With only a few days until the end of July, most Western Hudson Bay polar bears are still on a thick band of thick first year ice that remains close to shore. The few bears that have come off the ice appear to be nice and fat, indicating they had good spring feeding conditions.
We’ll have to wait a few more weeks to see if this year shapes up as it did in 2020, when the last of bears didn’t come ashore until the third week of August, despite there being very little visible ice. Last year, most of the bears were ashore by the end of July.
Interestingly, polar bear specialist Andrew Derocher claims that bears throughout their range stay on the ice as long as possible and only come ashore as a ‚last resort‘ (note that the blue in the ice chart he included is ‚more than usual‘ for the week of July 25):
Unusual ice conditions in Hudson Bay are allowing polar bears to linger on the ice longer this year. Great news for the bears. They’ll stay out as long as they can. Coming ashore is a last resort throughout their range. pic.twitter.com/RO1EDLEq0G— Andrew Derocher (@AEDerocher) July 28, 2022
That claim doesn’t quite square with the three bears that were spotted on the live cams that operate on the shore of Wapusk National Park south of Churchill on Monday this week (25 July), even though ice was still present offshore (photos below: a mother and cub, and another lone bear). No more have been spotted up to 28 July.
Nor does it explain the other three bears that were spotted near the Churchill River last week (15 July) photo below from Beluga tour web cam:
It also doesn’t square with Derocher’s tagged bears: the first of them left the ice back on the 8th of July (see map below).
It also doesn’t fit the pattern of the bears that came ashore near Arviat in late June, when there was abundant ice cover on the bay:
Until 22 July, there was still only one of Derocher’s tagged bears onshore. By yesterday (below), six more of these almost two dozen tagged bears had come to shore, leaving 16 (70% of them) still on the ice:
As Derocher himself commented about these conditions, it’s „almost like the 80s!“. But he couldn’t help but add that disaster for the bears is probably coming because of the ‚trend‘ in sea ice [which no one has published for W. Hudson Bay in seven years (since 2015), likely because it would spoil that trend]:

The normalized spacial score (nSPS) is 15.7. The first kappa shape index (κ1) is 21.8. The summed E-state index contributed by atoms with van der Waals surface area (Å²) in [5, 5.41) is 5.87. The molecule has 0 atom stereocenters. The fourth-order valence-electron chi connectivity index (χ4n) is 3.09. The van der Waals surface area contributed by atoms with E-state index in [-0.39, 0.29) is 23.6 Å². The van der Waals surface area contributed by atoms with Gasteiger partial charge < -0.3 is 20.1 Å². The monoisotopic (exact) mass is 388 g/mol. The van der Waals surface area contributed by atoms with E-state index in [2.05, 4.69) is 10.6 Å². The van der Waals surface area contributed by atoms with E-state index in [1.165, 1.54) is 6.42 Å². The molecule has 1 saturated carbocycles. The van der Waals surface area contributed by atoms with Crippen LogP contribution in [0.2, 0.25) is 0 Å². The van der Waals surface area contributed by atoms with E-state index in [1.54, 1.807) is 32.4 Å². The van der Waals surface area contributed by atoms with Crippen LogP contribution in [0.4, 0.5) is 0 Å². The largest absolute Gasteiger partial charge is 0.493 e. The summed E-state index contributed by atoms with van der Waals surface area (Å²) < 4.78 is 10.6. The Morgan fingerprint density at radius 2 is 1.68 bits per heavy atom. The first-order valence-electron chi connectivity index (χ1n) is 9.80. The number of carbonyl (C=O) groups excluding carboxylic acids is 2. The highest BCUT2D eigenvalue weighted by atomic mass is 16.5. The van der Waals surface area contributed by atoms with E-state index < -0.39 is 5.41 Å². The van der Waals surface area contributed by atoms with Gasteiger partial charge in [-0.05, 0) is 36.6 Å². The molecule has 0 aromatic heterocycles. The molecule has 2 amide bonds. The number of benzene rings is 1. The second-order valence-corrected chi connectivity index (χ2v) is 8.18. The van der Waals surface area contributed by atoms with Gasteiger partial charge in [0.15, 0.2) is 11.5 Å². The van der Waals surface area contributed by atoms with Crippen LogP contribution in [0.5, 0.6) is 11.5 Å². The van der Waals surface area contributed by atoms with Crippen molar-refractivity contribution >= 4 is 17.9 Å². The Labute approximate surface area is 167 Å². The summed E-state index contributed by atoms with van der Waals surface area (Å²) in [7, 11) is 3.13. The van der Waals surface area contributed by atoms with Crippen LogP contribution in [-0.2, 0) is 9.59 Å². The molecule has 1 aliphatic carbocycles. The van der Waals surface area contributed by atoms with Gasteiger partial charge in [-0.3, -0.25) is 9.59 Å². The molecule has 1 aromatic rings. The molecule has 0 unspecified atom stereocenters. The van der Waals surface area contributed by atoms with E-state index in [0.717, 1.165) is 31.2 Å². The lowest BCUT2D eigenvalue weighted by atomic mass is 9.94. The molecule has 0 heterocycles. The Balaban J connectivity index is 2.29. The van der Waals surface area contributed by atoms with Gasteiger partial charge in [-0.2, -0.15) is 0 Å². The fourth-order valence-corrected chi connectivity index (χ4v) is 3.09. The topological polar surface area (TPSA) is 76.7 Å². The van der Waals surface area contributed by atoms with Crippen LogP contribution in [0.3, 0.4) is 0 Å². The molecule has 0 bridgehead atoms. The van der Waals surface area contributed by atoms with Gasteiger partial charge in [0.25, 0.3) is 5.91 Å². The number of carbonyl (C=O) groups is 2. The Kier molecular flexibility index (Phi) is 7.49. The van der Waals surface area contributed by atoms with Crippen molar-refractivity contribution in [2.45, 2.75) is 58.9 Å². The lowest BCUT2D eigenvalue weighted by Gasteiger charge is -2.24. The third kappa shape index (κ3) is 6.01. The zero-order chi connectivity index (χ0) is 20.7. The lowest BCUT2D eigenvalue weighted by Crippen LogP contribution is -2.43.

W. Hudson Bay polar bears moving ashore but many are still out on the ice. It’s almost like the 1980s! This should be great for the bears. The ice is where they want to be. Caution: the long term trend doesn’t bode well & Arctic warming is the main threat to the bears. Andrew Derocher, 28 July.
Current and past ice conditions
Today there was still considerable thick ice off Churchill (dark green is ice >1.2m thick):
Yesterday, the ice extended down into the mouth of James Bay in the south:
Weekly charts are the only ones that go back to the 1970s on the Canadian Ice Service. The chart for the week of 25 July 2022 looked like this (showing, in addition, considerable ice remaining in Foxe Basin and Davis Strait to the north):
That’s less ice than the same week in 2009 (another cold year), but not by much:
Conditions in 2009 (above) were similar to those in 1973 (below) for the last week of July: again, about twice as much along the west shore of Hudson Bay but overall, pretty similar.
By 1980, however, there was actually less ice than this over western and southern Hudson Bay (although the rest of the 80s were more like the 70s shown above):
July 29, 2022